Ethnic cleansing describes the systemic attempt by one group to make a region or country ethnically homogenous, or at least free of some ethnic component, by any means possible, though not necessarily murder. The term is often used synonymously with the term "genocide," but many in international law contest that parallelism based on established international conventions as well as the plain meanings of the terms.
The use of the term is contentious and sensitive. Ethnic cleansing is defined in by the United Nations in reference to use of force or intimidation to drive out people of a specific ethnic origin from a given area. Some have placed it on a continuum between policies that encourage emigration by one group and on the extreme end policies of genocide. The Genocide Convention specifies the use of murder in the policy of ethnic targeting in order for it to be considered genocide, something which would preclude many ethnic cleansing policies.
The term became conventional in the wake of Serbian assaults on ethnic Bosnians during the Bosnian War in the former Yugoslavia, though it has since been applied to a number of other conflicts. The initial campaigns of the Bosnian war in 1992 brought the conflict to international attention, as the Croats applied ethnic cleansing policies against the Muslim Bosnians. A number of massacres in 1994 and 1995 justified the continued involvement of NATO air strikes in both enforcing a no fly zone and grounding the Serbian air force. United Nations peacekeepers on the ground failed dramatically to police the situation beforehand. A massive occupation force enforcing the end of the war brought 60,000 troops to the area. These events represent a precedent within the discourse about military force to prevent mass ethnic cleansing.
The failure to police the Rwandan conflict before the 1994 genocide there also has contributed to the debate. Tony Waters points to Rwanda as a pivotal moment in the collective formation of the discourse on ethnic conflict and conflict intervention. Drawing on personal accounts of UN peacekeeping commander Roméo Dallaire, he exposes the uncomfortable hesitation on the part of U.S. President Bill Clinton and former, at the time Assistant, Secretary General Kofi Annan to authorize force or reinforce the troops already on the ground there as tension built up and spilled over. Both figures later acknowledged either personal or organizational failings, but that solace has not been considered a translation into practical action for the future. Rwanda has, however, become an advocate on issues of human rights abuse and has volunteered peacekeeping troops in other theaters, particularly Darfur, Sudan.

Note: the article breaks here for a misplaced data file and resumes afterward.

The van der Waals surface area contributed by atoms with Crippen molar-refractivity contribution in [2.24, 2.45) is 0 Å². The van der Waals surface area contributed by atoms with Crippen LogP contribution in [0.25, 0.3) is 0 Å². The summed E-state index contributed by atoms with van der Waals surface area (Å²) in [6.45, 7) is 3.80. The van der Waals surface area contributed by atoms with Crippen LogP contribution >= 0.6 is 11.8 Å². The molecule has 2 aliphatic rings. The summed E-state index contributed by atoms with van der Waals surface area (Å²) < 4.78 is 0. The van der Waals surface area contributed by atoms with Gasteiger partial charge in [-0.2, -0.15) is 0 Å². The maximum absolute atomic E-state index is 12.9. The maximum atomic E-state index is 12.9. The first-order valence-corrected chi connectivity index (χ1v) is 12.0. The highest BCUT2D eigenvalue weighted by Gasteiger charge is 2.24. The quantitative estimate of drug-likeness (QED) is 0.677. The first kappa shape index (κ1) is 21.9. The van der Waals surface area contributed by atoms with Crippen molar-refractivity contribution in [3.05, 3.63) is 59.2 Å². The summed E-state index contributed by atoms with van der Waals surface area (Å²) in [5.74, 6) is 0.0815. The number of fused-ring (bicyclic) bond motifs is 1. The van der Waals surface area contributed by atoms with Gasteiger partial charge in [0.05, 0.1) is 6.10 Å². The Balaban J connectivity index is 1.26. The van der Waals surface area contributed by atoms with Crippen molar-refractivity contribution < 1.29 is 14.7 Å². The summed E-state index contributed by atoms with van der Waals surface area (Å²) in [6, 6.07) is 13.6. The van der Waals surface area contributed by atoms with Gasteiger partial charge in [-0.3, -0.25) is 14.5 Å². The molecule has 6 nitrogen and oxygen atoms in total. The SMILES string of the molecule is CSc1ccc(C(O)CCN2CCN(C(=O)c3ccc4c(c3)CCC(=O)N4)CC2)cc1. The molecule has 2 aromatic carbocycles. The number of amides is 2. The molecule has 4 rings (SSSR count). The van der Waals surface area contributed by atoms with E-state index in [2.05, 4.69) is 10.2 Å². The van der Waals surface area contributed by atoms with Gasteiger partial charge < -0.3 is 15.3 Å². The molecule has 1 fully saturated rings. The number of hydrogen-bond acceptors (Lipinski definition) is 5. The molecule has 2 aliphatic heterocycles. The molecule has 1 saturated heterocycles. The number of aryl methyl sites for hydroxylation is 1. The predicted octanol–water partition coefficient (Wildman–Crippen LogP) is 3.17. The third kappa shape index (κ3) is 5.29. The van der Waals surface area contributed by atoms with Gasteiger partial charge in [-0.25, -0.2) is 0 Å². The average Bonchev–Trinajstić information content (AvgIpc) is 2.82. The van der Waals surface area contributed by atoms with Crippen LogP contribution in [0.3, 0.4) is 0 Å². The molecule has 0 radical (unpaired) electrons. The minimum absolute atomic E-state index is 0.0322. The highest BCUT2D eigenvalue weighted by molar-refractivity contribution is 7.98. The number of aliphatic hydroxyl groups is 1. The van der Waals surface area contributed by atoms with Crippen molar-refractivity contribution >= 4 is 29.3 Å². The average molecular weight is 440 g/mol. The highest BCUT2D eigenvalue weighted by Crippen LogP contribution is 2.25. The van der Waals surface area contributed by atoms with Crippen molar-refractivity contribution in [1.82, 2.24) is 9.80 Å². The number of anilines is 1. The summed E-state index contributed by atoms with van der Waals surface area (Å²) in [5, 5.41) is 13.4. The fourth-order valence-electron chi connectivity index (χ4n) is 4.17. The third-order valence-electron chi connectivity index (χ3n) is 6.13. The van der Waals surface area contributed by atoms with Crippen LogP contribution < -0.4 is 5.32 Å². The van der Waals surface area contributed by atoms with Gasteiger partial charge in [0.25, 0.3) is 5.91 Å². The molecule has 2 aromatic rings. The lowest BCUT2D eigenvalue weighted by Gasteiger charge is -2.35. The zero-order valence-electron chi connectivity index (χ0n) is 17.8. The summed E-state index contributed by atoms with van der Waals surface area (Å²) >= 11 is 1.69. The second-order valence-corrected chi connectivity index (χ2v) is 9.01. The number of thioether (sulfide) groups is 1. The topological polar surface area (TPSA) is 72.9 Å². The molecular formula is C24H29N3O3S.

The usage of the term has become racially charged, with some critics stating that the labeling of "ethnic cleansing" and its sudden preponderance in regard to the conflicts of the former Yugoslavia coincided with a virtual neglect of the conflict in Rwanda. Julianne Malveaux has written a scathing comparison with tendencies in the United States that isolate African Americans, which she implies would be considered ethnic cleansing to outside observers from other countries. The term has also been applied retroactively to several 20th-century conflicts, often contentiously.
Scholars of the Arab-Israeli in mainstream scholarship have acknowledged an Arab intent to commit ethnic cleansing from the former British Mandate for Palestine against the Jewish population. Increasingly, a minority of historians have revised the conflict's history and recognized the Palestinian refugee crisis of 1947-1949 to have been born out of Israeli policies to ethnically cleanse the area. Many Israelis contend with this, though some go so far as to justify the perceived ethnic cleansing policy, such as the historian Benny Morris. Israelis themselves have sometimes split with the Jewish community around the world regarding issues of ethnic violence, constantly fearing being portrayed a perpetrator bearing the military advantage. During the Kosovo intervention, the American and Israeli Jewish communities split over support for NATO intervention.
The Arab World has been the scene of violent ethnic conflict since the early 20th century. With the advent of the State of Israel, hundreds of thousands of Jews were expelled from their homes in Arab countries or had their property confiscated as they fled. In Iraq, over 100,000 left between 1948 and 1953. Iraq was also a major scene for ethnic violence in the 2000s, serving as the epicenter of visceral clashes between Sunnis and Shiites throughout the Muslim World (including also in Lebanon, Saudi Arabia, Afghanistan and Pakistan). There have been other conflicts whose ethnic components have been forgotten or ignored.
The Arab Spring of 2011 sparked violent ethnic clashes in a number of countries, though most portrayals of the clashes have been framed as political. The NATO intervention in Libya was at first thought to be in a general uprising against the regime of Muammar Qaddafi. Experts eventually changed public discourse to remind lay observers that tribal alliances divided the country into regions, creating a war with ethnic implications. A number of minorities as well, including Berbers, have joined the rebellion in reaction to decades of cultural repression. In Syria, the minority Alawites are said to dominate the armed forces, inviting accusations they are deliberately targeting Sunni Muslims in street demonstrations.